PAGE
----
miscellanea  |  visual history
 

 

 
 




The Early Renaissance


   

 

 
Andrea
del Verrocchio
 
 
 

 

Andrea del Verrocchio

(b Florence, 1435; d Venice, ?30 June 1488).

Italian sculptor, painter, draughtsman and goldsmith. He was the leading sculptor in Florence in the second half of the 15th century, and his highly successful workshop, in which Leonardo da Vinci trained, had a far-reaching impact on younger generations. A wide range of patrons, including the Medici family, the Venetian State and the city council of Pistoia, commissioned works from him. Exceptionally versatile, Verrocchio was talented both as a sculptor—of monumental bronzes, silver figurines and marble reliefs—and as a painter of altarpieces. He was inspired by the contemporary interest in the Antique and in the study of nature, yet, approaching almost every project as a new challenge, developed new conceptions that often defied both traditional aesthetics and conventional techniques. His fountains, portrait busts and equestrian sculpture are indebted to an iconographic tradition rooted in the early 15th century and yet they are transformed by his original outlook. His funerary ensembles are unique, so that, despite the great admiration they inspired, they had no imitators. Though a highly important artist in his own right, Verrocchio has often had the misfortune of being seen as in the shadow of his pupil Leonardo.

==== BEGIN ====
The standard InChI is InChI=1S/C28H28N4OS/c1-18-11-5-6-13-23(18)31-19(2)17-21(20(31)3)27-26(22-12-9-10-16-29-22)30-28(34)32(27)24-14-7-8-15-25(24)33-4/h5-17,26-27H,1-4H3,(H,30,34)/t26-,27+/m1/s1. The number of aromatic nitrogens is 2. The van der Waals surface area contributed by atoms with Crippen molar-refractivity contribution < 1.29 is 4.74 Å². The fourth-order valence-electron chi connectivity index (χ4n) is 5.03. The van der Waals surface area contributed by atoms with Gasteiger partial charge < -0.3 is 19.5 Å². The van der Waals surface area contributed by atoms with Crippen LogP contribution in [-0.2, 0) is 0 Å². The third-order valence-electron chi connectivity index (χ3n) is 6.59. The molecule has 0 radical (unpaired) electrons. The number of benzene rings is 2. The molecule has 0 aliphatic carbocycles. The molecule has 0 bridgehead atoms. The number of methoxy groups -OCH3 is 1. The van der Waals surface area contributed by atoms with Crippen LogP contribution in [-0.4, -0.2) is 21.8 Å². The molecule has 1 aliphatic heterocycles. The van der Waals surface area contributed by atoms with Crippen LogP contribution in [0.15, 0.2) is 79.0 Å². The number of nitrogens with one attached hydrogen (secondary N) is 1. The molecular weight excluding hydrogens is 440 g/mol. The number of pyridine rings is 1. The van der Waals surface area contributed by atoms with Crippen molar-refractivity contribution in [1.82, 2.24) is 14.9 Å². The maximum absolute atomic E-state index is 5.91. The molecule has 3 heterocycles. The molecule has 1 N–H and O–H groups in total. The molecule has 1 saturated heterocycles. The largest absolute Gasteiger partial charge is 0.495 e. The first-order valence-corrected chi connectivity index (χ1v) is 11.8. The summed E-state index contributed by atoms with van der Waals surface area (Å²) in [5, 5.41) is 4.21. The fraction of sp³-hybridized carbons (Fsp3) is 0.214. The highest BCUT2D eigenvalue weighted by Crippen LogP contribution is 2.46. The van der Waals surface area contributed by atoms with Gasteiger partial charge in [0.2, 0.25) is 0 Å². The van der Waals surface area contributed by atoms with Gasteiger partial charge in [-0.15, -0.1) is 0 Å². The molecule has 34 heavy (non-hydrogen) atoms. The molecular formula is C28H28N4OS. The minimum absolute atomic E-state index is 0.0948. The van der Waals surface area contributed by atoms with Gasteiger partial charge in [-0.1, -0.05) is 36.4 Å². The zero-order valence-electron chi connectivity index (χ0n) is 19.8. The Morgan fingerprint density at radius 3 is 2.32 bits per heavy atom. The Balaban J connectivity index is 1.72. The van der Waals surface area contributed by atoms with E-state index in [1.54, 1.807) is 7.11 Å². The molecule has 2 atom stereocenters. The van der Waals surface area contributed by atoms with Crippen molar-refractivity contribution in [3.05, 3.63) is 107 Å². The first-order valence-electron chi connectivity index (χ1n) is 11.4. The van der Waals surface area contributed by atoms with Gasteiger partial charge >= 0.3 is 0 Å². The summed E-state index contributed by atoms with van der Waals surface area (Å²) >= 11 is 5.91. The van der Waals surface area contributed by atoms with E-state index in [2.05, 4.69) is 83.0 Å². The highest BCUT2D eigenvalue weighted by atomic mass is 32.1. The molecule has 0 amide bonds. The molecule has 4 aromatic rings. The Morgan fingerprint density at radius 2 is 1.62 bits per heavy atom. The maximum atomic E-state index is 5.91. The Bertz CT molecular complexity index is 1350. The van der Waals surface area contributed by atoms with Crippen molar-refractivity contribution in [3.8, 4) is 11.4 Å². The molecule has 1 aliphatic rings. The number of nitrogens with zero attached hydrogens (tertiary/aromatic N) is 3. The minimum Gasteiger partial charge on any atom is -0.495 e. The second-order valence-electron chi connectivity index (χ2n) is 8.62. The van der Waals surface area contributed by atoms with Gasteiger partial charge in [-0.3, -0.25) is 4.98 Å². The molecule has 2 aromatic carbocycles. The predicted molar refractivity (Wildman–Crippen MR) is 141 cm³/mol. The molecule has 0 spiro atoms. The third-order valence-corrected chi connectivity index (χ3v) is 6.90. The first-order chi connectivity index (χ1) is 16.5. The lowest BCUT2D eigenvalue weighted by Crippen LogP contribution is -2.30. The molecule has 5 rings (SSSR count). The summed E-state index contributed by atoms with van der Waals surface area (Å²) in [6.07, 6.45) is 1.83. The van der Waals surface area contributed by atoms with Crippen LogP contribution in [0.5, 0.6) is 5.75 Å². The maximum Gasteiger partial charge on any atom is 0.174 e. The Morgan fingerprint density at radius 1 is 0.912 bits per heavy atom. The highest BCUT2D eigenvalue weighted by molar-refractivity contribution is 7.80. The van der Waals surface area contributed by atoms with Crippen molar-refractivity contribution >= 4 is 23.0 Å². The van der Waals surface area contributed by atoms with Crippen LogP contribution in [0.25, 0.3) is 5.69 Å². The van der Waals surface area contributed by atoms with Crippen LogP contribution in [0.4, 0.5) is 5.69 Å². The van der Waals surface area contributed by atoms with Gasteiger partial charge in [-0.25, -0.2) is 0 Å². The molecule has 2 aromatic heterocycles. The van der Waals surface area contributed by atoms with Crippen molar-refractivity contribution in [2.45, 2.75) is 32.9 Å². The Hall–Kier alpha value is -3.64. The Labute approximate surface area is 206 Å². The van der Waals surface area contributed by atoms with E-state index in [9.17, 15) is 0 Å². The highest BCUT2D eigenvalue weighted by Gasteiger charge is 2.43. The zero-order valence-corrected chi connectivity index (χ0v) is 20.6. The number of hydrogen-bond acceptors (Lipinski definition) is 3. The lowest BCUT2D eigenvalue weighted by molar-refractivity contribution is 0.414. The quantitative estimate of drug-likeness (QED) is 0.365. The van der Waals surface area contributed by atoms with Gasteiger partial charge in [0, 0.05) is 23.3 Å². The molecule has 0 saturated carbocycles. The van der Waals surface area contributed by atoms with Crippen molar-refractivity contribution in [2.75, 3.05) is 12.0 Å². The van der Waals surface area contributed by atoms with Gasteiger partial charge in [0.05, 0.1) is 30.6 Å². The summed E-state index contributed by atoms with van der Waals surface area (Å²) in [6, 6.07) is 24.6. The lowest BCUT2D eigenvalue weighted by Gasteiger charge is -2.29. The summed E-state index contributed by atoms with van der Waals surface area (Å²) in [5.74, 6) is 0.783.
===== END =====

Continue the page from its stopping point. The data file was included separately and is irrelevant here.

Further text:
Tobias and the Angel

1470-80
Egg tempera on poplar
National Gallery, London

 
 

 
 


Saint Monica

Panel
S. Spirito, Florence

 
 

The Baptism of Christ

1472-75
Oil on wood, 177 x 151 cm
Galleria degli Uffizi, Florence
 
 

Madonna with Sts John the Baptist and Donatus

1475-83
Wood, 189 x 191 cm
Duomo, Pistoia
 
 

Head of a Girl

Drawing
British Museum, London
 

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